Cane toads Bufo marinus were introduced to Australia as a control agent but now have a rapidly progressing invasion front and damage new habitats they enter. Predictive models that can give expansion rates as functions of energy supply and feeding ground distribution could help to maximise control efficiency but to date no study has measured rates of field energy expenditure in an amphibian. In the present study we used the accelerometry technique to generate behavioural time budgets and, through the derivation of ODBA (overall dynamic body acceleration), to obtain estimates of energetics in free ranging cane toads. This represents the first time that accelerometers have been used to not only quantify the behaviour of animals but also assign to those behaviours rates of energy expenditure. Firstly, laboratory calibrations between ODBA and metabolic rate were obtained and used to generate a common prediction equation for the subject toads (R2 = 0.74). Furthermore, acceleration data recorded during different behaviours was studied to ascertain threshold values for objectively defining behaviour categories. Importantly, while subsequent accelerometer field deployments were relatively short they agreed with previous studies on the proportion of time that cane toads locomote yet suggest that the metabolic rate of cane toads in the wild may sometimes be considerably higher than might be assumed based on data for other species.

The Amusic Brain: Lost in Music, but Not in Space:

Congenital amusia is a neurogenetic disorder of music processing that is currently ascribed to a deficit in pitch processing. A recent study challenges this view and claims the disorder might arise as a consequence of a general spatial-processing deficit. Here, we assessed spatial processing abilities in two independent samples of individuals with congenital amusia by using line bisection tasks (Experiment 1) and a mental rotation task (Experiment 2). Both amusics and controls showed the classical spatial effects on bisection performance and on mental rotation performance, and amusics and controls did not differ from each other. These results indicate that the neurocognitive impairment of congenital amusia does not affect the processing of space.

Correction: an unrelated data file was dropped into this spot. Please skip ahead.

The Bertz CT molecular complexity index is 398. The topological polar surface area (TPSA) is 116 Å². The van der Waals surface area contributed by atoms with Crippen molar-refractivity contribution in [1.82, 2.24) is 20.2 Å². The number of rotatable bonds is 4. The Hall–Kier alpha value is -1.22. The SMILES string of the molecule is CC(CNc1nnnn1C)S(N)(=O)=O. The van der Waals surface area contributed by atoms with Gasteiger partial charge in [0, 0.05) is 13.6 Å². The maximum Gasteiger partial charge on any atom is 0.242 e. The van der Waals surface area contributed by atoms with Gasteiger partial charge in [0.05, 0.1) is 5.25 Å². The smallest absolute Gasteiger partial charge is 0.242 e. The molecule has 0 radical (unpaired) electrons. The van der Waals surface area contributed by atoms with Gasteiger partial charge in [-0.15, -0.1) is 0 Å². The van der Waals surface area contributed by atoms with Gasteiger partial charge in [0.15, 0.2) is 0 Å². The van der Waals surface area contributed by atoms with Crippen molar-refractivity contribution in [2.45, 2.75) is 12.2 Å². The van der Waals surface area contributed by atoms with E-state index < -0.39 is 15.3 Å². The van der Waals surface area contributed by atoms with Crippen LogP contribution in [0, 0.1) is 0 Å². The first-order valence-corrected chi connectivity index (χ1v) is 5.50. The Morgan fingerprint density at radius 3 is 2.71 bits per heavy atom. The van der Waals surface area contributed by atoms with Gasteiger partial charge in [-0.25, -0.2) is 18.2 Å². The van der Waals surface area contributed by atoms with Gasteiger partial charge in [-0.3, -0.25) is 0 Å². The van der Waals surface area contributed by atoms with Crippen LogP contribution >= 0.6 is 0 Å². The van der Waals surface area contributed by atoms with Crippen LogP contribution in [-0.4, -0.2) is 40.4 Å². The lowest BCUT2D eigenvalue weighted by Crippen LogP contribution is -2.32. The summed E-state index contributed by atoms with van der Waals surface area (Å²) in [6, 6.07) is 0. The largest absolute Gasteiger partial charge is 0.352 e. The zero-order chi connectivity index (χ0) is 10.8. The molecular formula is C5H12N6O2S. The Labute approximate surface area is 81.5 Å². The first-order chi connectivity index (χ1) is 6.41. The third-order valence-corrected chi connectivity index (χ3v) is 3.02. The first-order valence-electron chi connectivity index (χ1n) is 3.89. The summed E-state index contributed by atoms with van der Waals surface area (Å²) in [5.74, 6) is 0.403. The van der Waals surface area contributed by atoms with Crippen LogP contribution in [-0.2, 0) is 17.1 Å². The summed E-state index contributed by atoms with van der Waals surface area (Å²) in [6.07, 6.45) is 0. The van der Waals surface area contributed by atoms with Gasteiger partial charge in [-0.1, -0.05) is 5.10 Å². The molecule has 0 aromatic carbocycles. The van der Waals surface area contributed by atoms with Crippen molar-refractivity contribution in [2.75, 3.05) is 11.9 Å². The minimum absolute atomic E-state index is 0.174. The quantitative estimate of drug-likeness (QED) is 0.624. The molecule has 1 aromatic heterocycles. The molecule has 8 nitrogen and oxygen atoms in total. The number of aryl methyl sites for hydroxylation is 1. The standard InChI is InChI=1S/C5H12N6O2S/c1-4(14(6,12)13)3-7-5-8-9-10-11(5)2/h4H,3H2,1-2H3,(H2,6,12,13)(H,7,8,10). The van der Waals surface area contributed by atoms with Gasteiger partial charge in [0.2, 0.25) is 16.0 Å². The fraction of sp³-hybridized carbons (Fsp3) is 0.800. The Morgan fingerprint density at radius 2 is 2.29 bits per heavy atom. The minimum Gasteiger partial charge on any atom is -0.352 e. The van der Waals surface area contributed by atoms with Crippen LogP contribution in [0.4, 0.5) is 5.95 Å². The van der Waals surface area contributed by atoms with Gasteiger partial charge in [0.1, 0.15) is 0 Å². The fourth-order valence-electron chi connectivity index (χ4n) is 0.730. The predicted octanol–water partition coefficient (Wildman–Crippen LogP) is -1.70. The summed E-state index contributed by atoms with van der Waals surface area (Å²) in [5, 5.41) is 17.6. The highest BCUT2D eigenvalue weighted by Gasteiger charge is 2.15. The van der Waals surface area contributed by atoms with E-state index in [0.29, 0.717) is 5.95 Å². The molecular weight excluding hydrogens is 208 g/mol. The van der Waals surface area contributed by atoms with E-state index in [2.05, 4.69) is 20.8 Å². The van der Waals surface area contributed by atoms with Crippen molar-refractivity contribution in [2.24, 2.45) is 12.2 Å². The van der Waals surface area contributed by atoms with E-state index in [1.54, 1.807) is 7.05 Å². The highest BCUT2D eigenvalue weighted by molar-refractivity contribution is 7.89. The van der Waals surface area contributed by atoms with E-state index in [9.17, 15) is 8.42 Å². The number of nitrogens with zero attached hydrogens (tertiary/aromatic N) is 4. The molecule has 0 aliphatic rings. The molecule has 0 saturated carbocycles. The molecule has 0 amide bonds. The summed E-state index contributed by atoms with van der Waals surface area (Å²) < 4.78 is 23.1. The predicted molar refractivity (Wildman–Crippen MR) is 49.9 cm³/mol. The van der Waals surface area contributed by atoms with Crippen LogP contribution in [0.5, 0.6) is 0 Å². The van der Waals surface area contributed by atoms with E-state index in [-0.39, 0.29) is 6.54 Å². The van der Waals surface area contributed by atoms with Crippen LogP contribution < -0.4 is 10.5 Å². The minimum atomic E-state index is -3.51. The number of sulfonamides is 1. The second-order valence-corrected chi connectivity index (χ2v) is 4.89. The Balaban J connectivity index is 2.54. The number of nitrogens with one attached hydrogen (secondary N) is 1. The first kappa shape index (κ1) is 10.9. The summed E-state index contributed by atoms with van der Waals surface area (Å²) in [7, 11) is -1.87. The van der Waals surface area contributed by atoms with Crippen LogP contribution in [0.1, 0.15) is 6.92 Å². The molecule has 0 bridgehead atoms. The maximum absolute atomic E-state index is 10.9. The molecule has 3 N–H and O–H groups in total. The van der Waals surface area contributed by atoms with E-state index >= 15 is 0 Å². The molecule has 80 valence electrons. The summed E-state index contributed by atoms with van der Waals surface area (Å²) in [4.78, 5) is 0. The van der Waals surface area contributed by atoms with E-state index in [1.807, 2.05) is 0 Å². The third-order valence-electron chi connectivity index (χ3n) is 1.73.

An Extensive Alien Plant Inventory from the Inhabited Areas of Galapagos:

Plant invasions are causing habitat degradation in Galapagos. Problems are concentrated on the four inhabited islands. Plants introduced to rural areas in the humid highlands and urban areas on the arid coast act as foci for invasion of the surrounding Galapagos National Park. Here we present results of the most comprehensive inventory to date of alien vascular plants in the inhabited areas of Galapagos. The survey was conducted between 2002 and 2007, in 6031 properties (97% of the total) on Floreana, Isabela, San Cristobal and Santa Cruz Islands. In total 754 alien vascular plant taxa were recorded, representing 468 genera in 123 families. Dicotyledons represented 554 taxa, monocotyledons 183, there were 7 gymnosperms and 10 pteridophytes. Almost half (363) of the taxa were herbaceous. The most represented families were Fabaceae (sensu lato), Asteraceae and Poaceae. The three most recorded species in the humid rural areas were Psidium guajava, Passiflora edulis and Bryophyllum pinnatum, and in the dry urban areas, Aloe vera, Portulaca oleracea and Carica papaya. In total, 264 (35%) taxa were recorded as naturalized. The most common use for taxa was ornamental (52%). This extensive survey has increased the known alien vascular flora of Galapagos by 257 species, giving a ratio of alien to native taxa of 1.57:1. It provides a crucial baseline for plant invasion management in the archipelago and contributes data for meta analyses of invasion processes worldwide. A repeat of the survey in the future would act as an effective early detection tool to help avoid further invasion of the Galapagos National Park.

The Peopling of Europe from the Mitochondrial Haplogroup U5 Perspective: